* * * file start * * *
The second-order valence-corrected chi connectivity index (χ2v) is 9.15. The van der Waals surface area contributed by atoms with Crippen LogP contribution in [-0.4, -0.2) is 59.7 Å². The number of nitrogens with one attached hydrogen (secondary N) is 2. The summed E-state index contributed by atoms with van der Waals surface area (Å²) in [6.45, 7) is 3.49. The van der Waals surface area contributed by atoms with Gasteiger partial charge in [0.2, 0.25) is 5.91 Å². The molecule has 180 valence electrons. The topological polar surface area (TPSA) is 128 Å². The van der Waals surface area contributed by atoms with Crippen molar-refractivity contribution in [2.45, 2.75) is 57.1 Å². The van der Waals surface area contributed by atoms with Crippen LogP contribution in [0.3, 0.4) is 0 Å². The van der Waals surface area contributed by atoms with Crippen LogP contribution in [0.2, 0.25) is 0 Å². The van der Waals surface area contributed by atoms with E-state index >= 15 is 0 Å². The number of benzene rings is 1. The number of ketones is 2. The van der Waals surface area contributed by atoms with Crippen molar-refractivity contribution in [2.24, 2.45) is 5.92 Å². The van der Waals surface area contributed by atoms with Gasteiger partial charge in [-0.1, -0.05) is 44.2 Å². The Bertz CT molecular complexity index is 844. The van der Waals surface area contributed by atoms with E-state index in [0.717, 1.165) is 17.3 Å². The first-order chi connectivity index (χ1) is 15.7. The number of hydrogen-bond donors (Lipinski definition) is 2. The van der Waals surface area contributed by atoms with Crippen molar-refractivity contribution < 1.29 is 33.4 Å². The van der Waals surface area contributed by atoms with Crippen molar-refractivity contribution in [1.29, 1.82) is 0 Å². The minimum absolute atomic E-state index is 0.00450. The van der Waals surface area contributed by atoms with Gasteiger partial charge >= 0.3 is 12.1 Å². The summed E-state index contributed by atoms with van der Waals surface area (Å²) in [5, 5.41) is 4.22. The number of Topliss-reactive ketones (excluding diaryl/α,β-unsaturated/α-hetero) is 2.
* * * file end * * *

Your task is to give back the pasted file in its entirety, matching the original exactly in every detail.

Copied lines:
The second-order valence-corrected chi connectivity index (χ2v) is 9.15. The van der Waals surface area contributed by atoms with Crippen LogP contribution in [-0.4, -0.2) is 59.7 Å². The number of nitrogens with one attached hydrogen (secondary N) is 2. The summed E-state index contributed by atoms with van der Waals surface area (Å²) in [6.45, 7) is 3.49. The van der Waals surface area contributed by atoms with Gasteiger partial charge in [0.2, 0.25) is 5.91 Å². The molecule has 180 valence electrons. The topological polar surface area (TPSA) is 128 Å². The van der Waals surface area contributed by atoms with Crippen molar-refractivity contribution in [2.45, 2.75) is 57.1 Å². The van der Waals surface area contributed by atoms with Crippen LogP contribution in [0.3, 0.4) is 0 Å². The van der Waals surface area contributed by atoms with Crippen LogP contribution in [0.2, 0.25) is 0 Å². The van der Waals surface area contributed by atoms with E-state index >= 15 is 0 Å². The number of benzene rings is 1. The number of ketones is 2. The van der Waals surface area contributed by atoms with Crippen molar-refractivity contribution in [2.24, 2.45) is 5.92 Å². The van der Waals surface area contributed by atoms with Gasteiger partial charge in [-0.1, -0.05) is 44.2 Å². The Bertz CT molecular complexity index is 844. The van der Waals surface area contributed by atoms with E-state index in [0.717, 1.165) is 17.3 Å². The first-order chi connectivity index (χ1) is 15.7. The number of hydrogen-bond donors (Lipinski definition) is 2. The van der Waals surface area contributed by atoms with Crippen molar-refractivity contribution < 1.29 is 33.4 Å². The van der Waals surface area contributed by atoms with Crippen molar-refractivity contribution in [1.29, 1.82) is 0 Å². The minimum absolute atomic E-state index is 0.00450. The van der Waals surface area contributed by atoms with Gasteiger partial charge >= 0.3 is 12.1 Å². The summed E-state index contributed by atoms with van der Waals surface area (Å²) in [5, 5.41) is 4.22. The number of Topliss-reactive ketones (excluding diaryl/α,β-unsaturated/α-hetero) is 2.